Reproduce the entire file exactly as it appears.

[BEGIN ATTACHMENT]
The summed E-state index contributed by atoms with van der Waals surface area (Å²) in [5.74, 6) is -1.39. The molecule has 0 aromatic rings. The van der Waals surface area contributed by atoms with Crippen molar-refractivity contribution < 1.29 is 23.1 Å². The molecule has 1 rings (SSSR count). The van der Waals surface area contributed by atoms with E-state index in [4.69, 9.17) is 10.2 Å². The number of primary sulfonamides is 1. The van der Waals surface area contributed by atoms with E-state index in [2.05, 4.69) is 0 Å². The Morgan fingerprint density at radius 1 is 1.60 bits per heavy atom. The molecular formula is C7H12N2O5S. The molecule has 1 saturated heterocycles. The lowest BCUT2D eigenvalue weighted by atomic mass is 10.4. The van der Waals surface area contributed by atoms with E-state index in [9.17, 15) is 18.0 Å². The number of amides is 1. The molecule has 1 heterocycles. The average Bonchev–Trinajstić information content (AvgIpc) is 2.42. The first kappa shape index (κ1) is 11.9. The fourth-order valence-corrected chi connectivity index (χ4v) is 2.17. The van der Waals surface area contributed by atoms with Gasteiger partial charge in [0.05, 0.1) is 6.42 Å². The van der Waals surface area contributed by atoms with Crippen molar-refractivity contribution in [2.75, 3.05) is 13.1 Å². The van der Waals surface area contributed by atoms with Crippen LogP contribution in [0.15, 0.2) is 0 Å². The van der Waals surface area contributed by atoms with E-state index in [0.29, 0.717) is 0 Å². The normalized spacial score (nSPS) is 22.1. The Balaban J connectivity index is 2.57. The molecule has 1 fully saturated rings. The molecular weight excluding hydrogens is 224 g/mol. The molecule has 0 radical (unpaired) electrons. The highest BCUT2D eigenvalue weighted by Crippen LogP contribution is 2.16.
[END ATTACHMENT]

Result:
The summed E-state index contributed by atoms with van der Waals surface area (Å²) in [5.74, 6) is -1.39. The molecule has 0 aromatic rings. The van der Waals surface area contributed by atoms with Crippen molar-refractivity contribution < 1.29 is 23.1 Å². The molecule has 1 rings (SSSR count). The van der Waals surface area contributed by atoms with E-state index in [4.69, 9.17) is 10.2 Å². The number of primary sulfonamides is 1. The van der Waals surface area contributed by atoms with E-state index in [2.05, 4.69) is 0 Å². The Morgan fingerprint density at radius 1 is 1.60 bits per heavy atom. The molecular formula is C7H12N2O5S. The molecule has 1 saturated heterocycles. The lowest BCUT2D eigenvalue weighted by atomic mass is 10.4. The van der Waals surface area contributed by atoms with E-state index in [9.17, 15) is 18.0 Å². The number of amides is 1. The molecule has 1 heterocycles. The average Bonchev–Trinajstić information content (AvgIpc) is 2.42. The first kappa shape index (κ1) is 11.9. The fourth-order valence-corrected chi connectivity index (χ4v) is 2.17. The van der Waals surface area contributed by atoms with Gasteiger partial charge in [0.05, 0.1) is 6.42 Å². The van der Waals surface area contributed by atoms with Crippen molar-refractivity contribution in [2.75, 3.05) is 13.1 Å². The van der Waals surface area contributed by atoms with Crippen LogP contribution in [0.15, 0.2) is 0 Å². The van der Waals surface area contributed by atoms with E-state index in [0.29, 0.717) is 0 Å². The normalized spacial score (nSPS) is 22.1. The Balaban J connectivity index is 2.57. The molecule has 1 fully saturated rings. The molecular weight excluding hydrogens is 224 g/mol. The molecule has 0 radical (unpaired) electrons. The highest BCUT2D eigenvalue weighted by Crippen LogP contribution is 2.16.